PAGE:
Show Sho ow o off ff yo your our llabel abell ffor or FFairtrade aiirttrad de Thee Fa Fairtrade airtraadee Foundation Fou und datio on is ho holding oldin ng its aannual nnu ual FFairtrade airttrad de FFortnight ortn nigh ght fr from rom m 28 Feb February bruaaryy to 1133 M March arcch tto o prom promote motee th the he d difference iffeerence tthat hatt Fai Fairtrade irtraade ma makes akes to mill millions lion ns off p pe people eople in n developing dev velo opin ng co countries. oun ntriees. W With ith h th this his yyear’s ear’s th theme hem me o off ‘Show w of off ff yo your our lab label’, bel’, school schools ls ca can an gget et involved invo olveed o over verr the tw two wo w weeks eeeks by b becoming ecoming a Fa Fairtrade airtrradee schoo school ol an and nd rregistering egissterring on thee website websit te below, below w, o orr by us using singg thee re resources esou urces available avvailaablee and d downloading do own nloaadin ng a cop copy py o off the th he Schools Sch hools A Action ctio on Guide. Guid de. Teaching Teachin ng the the children chilldren about ab bou ut where wherre the th he clothes clothes the they ey w wear earr an and nd thee foo food od tthey heyy ea eat at co comes omees ffrom, rom m, th the he FFairtrade airttrade Foundation Fo oun ndattion will willl also alsso highlight highligh ht the th he tradee industry aand nd thee ine inequalities equaalities ffaced aceed b byy so some omee farme farmers, ers, worker workers, rs, theirr fam families milies aand nd communities com mmunitties in d developing evelop pingg co countries ounttriess as we well ell ass at home in tthe he UK.. For full de details etaiils aabout bou ut becoming bec com mingg a FFairtrade airttrade school scchool and and to access acceess the res resources sourrcess and d ho hot ot ttips, ips, go to:

Could C ould d tthe he sschool cchoo hool library llibra b ary b bee m moving ovingg online o nlinee in n ffuture? uturre? In n a ssig sign gn o off th the he ttimes, ime mess, o online-library nlin n ne-l e libra b aryy provide provider r ider Questia Q s a Media e a hass ma madee itss collection l t n available av a e for o the h iPhone P on aand d iPod o T Touch. c T Thee application, ap i t , called al d Questia u t LLibrary, a provides o de m mobile b bile access ac es to the h ffull text t t off 74,000 , 0 books o s and n more m e than h ttwo o million i o journal, o n magazine, g i and n an newspaper w a r articles. rt e The T e collection l ct n consists o s mostly m s y of copyrighted p g e w works r aand iss selected l t and d organised rg i d byy professional o s o librarians r a tto ffacilitate l t academic c e i research, e a h eespecially e l in n the h h humanities m t and d social o l sciences. i c Thee application p c o m makes k browsing o n ffor research researc e a ch purposes purp u pose o es easy, easy sy, allowing allowi a wingg users s s to drilll d down own tto ow o 66,700 ,700 700 rre research esearch e c topic top opicc pages. page a ess.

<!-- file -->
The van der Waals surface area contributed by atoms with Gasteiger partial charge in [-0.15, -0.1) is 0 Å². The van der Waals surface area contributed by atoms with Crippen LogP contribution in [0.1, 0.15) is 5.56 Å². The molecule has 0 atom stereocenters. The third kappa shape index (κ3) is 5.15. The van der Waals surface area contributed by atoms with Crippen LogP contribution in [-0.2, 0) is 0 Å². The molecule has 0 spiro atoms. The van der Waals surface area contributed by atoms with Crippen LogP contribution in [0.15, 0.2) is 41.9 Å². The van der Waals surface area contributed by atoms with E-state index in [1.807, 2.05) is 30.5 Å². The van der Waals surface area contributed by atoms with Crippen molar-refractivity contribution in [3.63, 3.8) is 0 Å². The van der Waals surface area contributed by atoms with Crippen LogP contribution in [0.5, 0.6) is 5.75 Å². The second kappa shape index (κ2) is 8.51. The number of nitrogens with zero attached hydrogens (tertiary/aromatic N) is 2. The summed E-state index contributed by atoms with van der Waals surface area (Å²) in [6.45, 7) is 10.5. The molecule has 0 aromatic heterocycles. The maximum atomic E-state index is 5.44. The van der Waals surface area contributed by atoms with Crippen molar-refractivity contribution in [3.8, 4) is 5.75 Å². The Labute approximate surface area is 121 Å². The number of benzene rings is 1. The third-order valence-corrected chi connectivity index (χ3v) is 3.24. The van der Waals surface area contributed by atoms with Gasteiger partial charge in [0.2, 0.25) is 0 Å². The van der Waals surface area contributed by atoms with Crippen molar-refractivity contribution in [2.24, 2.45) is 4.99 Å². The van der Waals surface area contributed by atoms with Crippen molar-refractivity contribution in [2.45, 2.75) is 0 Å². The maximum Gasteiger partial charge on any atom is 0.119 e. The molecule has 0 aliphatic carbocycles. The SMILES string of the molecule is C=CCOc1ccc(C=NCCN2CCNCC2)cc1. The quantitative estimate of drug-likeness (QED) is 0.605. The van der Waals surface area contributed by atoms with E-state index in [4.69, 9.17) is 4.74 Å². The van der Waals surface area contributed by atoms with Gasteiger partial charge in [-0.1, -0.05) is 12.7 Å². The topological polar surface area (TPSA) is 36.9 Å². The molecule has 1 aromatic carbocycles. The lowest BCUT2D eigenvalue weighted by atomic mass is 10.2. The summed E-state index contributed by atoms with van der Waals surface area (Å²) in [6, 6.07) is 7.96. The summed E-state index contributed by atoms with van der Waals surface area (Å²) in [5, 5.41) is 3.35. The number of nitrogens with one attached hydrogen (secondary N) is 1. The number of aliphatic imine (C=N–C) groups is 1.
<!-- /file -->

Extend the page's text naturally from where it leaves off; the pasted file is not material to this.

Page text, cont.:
The Complete p Guide to Lesson Planning and Preparation Anthony Haynes Continuum £17.99 From the author of 100 Ideas for Lesson Planning, this guide provides practical advice and information and outlines a number of fundamental issues that should aid all teachers with planning their lessons. The main chapters cover a range of topics that will affect the way lessons are taught, from the physical space of the classroom and the seating to time, curriculum, language and resources. Anecdotes, reflective questions, tables and diagrams feature alongside the expert advice on effective lesson planning and preparation. And each chapter concludes with examples of further reading.

The Essential Guide to: Teachingg 14-19 Diplomas Lynn Senior Pearson Education £16.99 The latest in Pearson’s Essential Guides aims to dispel the myths around this new qualification and to provide guidance and practical skills for all those involved with teaching it. Various aspects are covered, from its history to the elements involved and the teaching strategies advised. Throughout the book, there are tips, diagrams, key-ideas summaries and prompts for further reading. The hands-on framework of the book attempts to instil confidence for teaching the diploma. Each chapter is written individually to allow readers to dip in and out of the various concepts and implementations of the diploma that they may need more support on. And the education section of the Pearson Bookshop website offers a 20 per cent discount on all titles for LFF readers.


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The Looking for Learning Toolkit

The Looking for Learning Toolkit can transform your school and make it more learning-focused. It can help you to make the shift from looking at the teaching to looking at the learning, to rehaul the way you structure your meetings, your evaluation and planning formats and to change the way your whole school – teachers, children, parents – thinks and talks about learning. We have much more to tell you about the Looking for Learning Toolkit. Without any obligation, we look forward to talking with you.